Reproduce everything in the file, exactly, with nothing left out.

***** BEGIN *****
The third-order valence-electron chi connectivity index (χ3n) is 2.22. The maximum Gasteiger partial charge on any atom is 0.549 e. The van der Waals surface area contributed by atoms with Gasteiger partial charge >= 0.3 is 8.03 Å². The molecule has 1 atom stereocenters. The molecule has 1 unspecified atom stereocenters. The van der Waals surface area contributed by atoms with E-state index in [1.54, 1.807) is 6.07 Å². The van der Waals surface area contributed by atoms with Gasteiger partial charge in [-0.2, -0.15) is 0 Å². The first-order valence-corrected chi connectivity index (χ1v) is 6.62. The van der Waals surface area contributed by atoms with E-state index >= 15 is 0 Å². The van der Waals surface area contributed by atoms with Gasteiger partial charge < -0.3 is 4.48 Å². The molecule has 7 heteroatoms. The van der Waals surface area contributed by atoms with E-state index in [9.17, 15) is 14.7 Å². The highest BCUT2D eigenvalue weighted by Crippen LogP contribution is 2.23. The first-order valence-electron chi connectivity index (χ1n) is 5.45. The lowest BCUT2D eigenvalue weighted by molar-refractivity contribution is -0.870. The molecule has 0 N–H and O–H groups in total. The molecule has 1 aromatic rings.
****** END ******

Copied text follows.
The third-order valence-electron chi connectivity index (χ3n) is 2.22. The maximum Gasteiger partial charge on any atom is 0.549 e. The van der Waals surface area contributed by atoms with Gasteiger partial charge >= 0.3 is 8.03 Å². The molecule has 1 atom stereocenters. The molecule has 1 unspecified atom stereocenters. The van der Waals surface area contributed by atoms with E-state index in [1.54, 1.807) is 6.07 Å². The van der Waals surface area contributed by atoms with Gasteiger partial charge in [-0.2, -0.15) is 0 Å². The first-order valence-corrected chi connectivity index (χ1v) is 6.62. The van der Waals surface area contributed by atoms with E-state index >= 15 is 0 Å². The van der Waals surface area contributed by atoms with Gasteiger partial charge < -0.3 is 4.48 Å². The molecule has 7 heteroatoms. The van der Waals surface area contributed by atoms with E-state index in [9.17, 15) is 14.7 Å². The highest BCUT2D eigenvalue weighted by Crippen LogP contribution is 2.23. The first-order valence-electron chi connectivity index (χ1n) is 5.45. The lowest BCUT2D eigenvalue weighted by molar-refractivity contribution is -0.870. The molecule has 0 N–H and O–H groups in total. The molecule has 1 aromatic rings.